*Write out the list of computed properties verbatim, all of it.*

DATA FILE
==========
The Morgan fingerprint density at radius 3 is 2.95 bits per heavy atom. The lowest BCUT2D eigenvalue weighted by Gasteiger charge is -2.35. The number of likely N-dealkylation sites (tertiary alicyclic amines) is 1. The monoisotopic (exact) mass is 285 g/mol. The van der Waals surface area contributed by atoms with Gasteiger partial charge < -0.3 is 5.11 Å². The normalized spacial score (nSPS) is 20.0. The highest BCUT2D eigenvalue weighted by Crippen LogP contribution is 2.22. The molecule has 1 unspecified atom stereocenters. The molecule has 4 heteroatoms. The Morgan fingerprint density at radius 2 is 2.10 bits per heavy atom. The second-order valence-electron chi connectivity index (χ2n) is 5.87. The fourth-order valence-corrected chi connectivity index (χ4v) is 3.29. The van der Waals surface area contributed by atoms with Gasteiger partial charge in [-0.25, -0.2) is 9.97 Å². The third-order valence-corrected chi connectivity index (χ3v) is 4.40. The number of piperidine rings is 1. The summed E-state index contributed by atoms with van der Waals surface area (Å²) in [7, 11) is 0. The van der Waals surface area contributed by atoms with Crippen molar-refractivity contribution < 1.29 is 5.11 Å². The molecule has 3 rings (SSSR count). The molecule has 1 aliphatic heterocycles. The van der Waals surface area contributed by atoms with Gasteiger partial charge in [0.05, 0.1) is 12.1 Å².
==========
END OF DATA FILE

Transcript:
The Morgan fingerprint density at radius 3 is 2.95 bits per heavy atom. The lowest BCUT2D eigenvalue weighted by Gasteiger charge is -2.35. The number of likely N-dealkylation sites (tertiary alicyclic amines) is 1. The monoisotopic (exact) mass is 285 g/mol. The van der Waals surface area contributed by atoms with Gasteiger partial charge < -0.3 is 5.11 Å². The normalized spacial score (nSPS) is 20.0. The highest BCUT2D eigenvalue weighted by Crippen LogP contribution is 2.22. The molecule has 1 unspecified atom stereocenters. The molecule has 4 heteroatoms. The Morgan fingerprint density at radius 2 is 2.10 bits per heavy atom. The second-order valence-electron chi connectivity index (χ2n) is 5.87. The fourth-order valence-corrected chi connectivity index (χ4v) is 3.29. The van der Waals surface area contributed by atoms with Gasteiger partial charge in [-0.25, -0.2) is 9.97 Å². The third-order valence-corrected chi connectivity index (χ3v) is 4.40. The number of piperidine rings is 1. The summed E-state index contributed by atoms with van der Waals surface area (Å²) in [7, 11) is 0. The van der Waals surface area contributed by atoms with Crippen molar-refractivity contribution < 1.29 is 5.11 Å². The molecule has 3 rings (SSSR count). The molecule has 1 aliphatic heterocycles. The van der Waals surface area contributed by atoms with Gasteiger partial charge in [0.05, 0.1) is 12.1 Å².